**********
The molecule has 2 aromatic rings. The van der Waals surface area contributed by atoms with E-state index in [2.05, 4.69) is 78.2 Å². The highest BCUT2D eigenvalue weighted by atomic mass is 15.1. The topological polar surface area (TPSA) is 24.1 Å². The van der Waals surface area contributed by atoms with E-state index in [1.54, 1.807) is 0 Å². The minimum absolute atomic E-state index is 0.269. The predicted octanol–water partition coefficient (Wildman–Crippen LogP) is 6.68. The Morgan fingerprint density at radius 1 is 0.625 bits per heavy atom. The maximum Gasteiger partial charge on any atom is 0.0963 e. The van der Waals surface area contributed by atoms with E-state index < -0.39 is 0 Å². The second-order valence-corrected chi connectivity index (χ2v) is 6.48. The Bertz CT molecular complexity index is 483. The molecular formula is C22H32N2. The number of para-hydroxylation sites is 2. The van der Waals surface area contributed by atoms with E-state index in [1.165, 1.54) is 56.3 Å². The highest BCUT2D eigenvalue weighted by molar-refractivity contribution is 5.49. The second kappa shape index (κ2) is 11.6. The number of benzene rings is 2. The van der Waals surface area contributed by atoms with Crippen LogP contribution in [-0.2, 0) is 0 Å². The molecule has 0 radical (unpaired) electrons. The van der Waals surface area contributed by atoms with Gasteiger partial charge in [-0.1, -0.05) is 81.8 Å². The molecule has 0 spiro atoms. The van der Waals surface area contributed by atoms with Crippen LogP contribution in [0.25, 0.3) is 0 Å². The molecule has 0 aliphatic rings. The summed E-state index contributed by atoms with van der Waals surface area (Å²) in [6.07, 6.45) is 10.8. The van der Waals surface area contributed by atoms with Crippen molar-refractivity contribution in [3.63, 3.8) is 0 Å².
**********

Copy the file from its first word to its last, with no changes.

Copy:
The molecule has 2 aromatic rings. The van der Waals surface area contributed by atoms with E-state index in [2.05, 4.69) is 78.2 Å². The highest BCUT2D eigenvalue weighted by atomic mass is 15.1. The topological polar surface area (TPSA) is 24.1 Å². The van der Waals surface area contributed by atoms with E-state index in [1.54, 1.807) is 0 Å². The minimum absolute atomic E-state index is 0.269. The predicted octanol–water partition coefficient (Wildman–Crippen LogP) is 6.68. The Morgan fingerprint density at radius 1 is 0.625 bits per heavy atom. The maximum Gasteiger partial charge on any atom is 0.0963 e. The van der Waals surface area contributed by atoms with E-state index < -0.39 is 0 Å². The second-order valence-corrected chi connectivity index (χ2v) is 6.48. The Bertz CT molecular complexity index is 483. The molecular formula is C22H32N2. The number of para-hydroxylation sites is 2. The van der Waals surface area contributed by atoms with E-state index in [1.165, 1.54) is 56.3 Å². The highest BCUT2D eigenvalue weighted by molar-refractivity contribution is 5.49. The second kappa shape index (κ2) is 11.6. The number of benzene rings is 2. The van der Waals surface area contributed by atoms with Crippen LogP contribution in [-0.2, 0) is 0 Å². The molecule has 0 radical (unpaired) electrons. The van der Waals surface area contributed by atoms with Gasteiger partial charge in [-0.1, -0.05) is 81.8 Å². The molecule has 0 spiro atoms. The van der Waals surface area contributed by atoms with Crippen LogP contribution in [0.25, 0.3) is 0 Å². The molecule has 0 aliphatic rings. The summed E-state index contributed by atoms with van der Waals surface area (Å²) in [6.07, 6.45) is 10.8. The van der Waals surface area contributed by atoms with Crippen molar-refractivity contribution in [3.63, 3.8) is 0 Å².